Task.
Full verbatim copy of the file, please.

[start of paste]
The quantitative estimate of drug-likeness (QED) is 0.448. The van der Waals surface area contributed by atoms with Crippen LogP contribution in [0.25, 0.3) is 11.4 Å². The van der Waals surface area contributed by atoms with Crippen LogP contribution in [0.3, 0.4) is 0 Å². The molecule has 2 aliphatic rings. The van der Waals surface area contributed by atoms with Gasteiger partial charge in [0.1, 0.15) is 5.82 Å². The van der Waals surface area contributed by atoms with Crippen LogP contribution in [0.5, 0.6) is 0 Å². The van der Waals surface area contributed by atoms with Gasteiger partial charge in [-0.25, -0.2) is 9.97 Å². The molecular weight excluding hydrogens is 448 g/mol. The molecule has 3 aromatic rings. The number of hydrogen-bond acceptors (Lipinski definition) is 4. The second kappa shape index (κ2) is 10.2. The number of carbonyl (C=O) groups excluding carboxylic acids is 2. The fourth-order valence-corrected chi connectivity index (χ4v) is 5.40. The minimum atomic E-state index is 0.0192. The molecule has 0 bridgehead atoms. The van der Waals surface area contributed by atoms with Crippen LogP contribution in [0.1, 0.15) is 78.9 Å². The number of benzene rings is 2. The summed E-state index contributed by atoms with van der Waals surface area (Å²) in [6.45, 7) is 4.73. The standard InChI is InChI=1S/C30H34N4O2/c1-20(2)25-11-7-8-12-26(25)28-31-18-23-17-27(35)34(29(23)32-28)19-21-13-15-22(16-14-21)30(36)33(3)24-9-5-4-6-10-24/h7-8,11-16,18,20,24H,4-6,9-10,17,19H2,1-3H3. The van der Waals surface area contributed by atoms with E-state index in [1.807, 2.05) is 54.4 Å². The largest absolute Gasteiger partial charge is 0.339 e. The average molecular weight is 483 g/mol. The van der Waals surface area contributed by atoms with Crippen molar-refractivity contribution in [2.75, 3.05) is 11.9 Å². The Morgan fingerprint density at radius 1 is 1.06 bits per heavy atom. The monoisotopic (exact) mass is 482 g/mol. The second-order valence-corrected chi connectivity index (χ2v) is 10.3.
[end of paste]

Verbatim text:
The quantitative estimate of drug-likeness (QED) is 0.448. The van der Waals surface area contributed by atoms with Crippen LogP contribution in [0.25, 0.3) is 11.4 Å². The van der Waals surface area contributed by atoms with Crippen LogP contribution in [0.3, 0.4) is 0 Å². The molecule has 2 aliphatic rings. The van der Waals surface area contributed by atoms with Gasteiger partial charge in [0.1, 0.15) is 5.82 Å². The van der Waals surface area contributed by atoms with Crippen LogP contribution in [0.5, 0.6) is 0 Å². The van der Waals surface area contributed by atoms with Gasteiger partial charge in [-0.25, -0.2) is 9.97 Å². The molecular weight excluding hydrogens is 448 g/mol. The molecule has 3 aromatic rings. The number of hydrogen-bond acceptors (Lipinski definition) is 4. The second kappa shape index (κ2) is 10.2. The number of carbonyl (C=O) groups excluding carboxylic acids is 2. The fourth-order valence-corrected chi connectivity index (χ4v) is 5.40. The minimum atomic E-state index is 0.0192. The molecule has 0 bridgehead atoms. The van der Waals surface area contributed by atoms with Crippen LogP contribution in [0.1, 0.15) is 78.9 Å². The number of benzene rings is 2. The summed E-state index contributed by atoms with van der Waals surface area (Å²) in [6.45, 7) is 4.73. The standard InChI is InChI=1S/C30H34N4O2/c1-20(2)25-11-7-8-12-26(25)28-31-18-23-17-27(35)34(29(23)32-28)19-21-13-15-22(16-14-21)30(36)33(3)24-9-5-4-6-10-24/h7-8,11-16,18,20,24H,4-6,9-10,17,19H2,1-3H3. The van der Waals surface area contributed by atoms with E-state index in [1.807, 2.05) is 54.4 Å². The largest absolute Gasteiger partial charge is 0.339 e. The average molecular weight is 483 g/mol. The van der Waals surface area contributed by atoms with Crippen molar-refractivity contribution in [2.75, 3.05) is 11.9 Å². The Morgan fingerprint density at radius 1 is 1.06 bits per heavy atom. The monoisotopic (exact) mass is 482 g/mol. The second-order valence-corrected chi connectivity index (χ2v) is 10.3.